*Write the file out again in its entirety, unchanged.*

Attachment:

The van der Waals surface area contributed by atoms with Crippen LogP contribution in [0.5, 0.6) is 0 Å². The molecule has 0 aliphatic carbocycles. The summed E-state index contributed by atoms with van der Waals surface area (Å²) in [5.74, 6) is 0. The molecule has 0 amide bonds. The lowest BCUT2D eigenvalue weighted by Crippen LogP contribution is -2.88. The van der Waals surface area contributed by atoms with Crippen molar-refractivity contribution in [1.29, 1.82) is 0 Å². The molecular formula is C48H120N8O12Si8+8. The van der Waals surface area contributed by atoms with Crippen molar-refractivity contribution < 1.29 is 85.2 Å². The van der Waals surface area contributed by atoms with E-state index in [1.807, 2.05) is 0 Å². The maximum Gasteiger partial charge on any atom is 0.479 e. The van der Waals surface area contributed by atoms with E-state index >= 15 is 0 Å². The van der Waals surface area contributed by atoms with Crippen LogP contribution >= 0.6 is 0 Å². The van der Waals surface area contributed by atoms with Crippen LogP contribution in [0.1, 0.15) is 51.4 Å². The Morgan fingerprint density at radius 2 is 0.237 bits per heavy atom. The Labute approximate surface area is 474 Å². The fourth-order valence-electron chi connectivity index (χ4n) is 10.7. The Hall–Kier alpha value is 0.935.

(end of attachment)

The van der Waals surface area contributed by atoms with Crippen LogP contribution in [0.5, 0.6) is 0 Å². The molecule has 0 aliphatic carbocycles. The summed E-state index contributed by atoms with van der Waals surface area (Å²) in [5.74, 6) is 0. The molecule has 0 amide bonds. The lowest BCUT2D eigenvalue weighted by Crippen LogP contribution is -2.88. The van der Waals surface area contributed by atoms with Crippen molar-refractivity contribution in [1.29, 1.82) is 0 Å². The molecular formula is C48H120N8O12Si8+8. The van der Waals surface area contributed by atoms with Crippen molar-refractivity contribution < 1.29 is 85.2 Å². The van der Waals surface area contributed by atoms with E-state index in [1.807, 2.05) is 0 Å². The maximum Gasteiger partial charge on any atom is 0.479 e. The van der Waals surface area contributed by atoms with E-state index >= 15 is 0 Å². The van der Waals surface area contributed by atoms with Crippen LogP contribution >= 0.6 is 0 Å². The van der Waals surface area contributed by atoms with Crippen LogP contribution in [0.1, 0.15) is 51.4 Å². The Morgan fingerprint density at radius 2 is 0.237 bits per heavy atom. The Labute approximate surface area is 474 Å². The fourth-order valence-electron chi connectivity index (χ4n) is 10.7. The Hall–Kier alpha value is 0.935.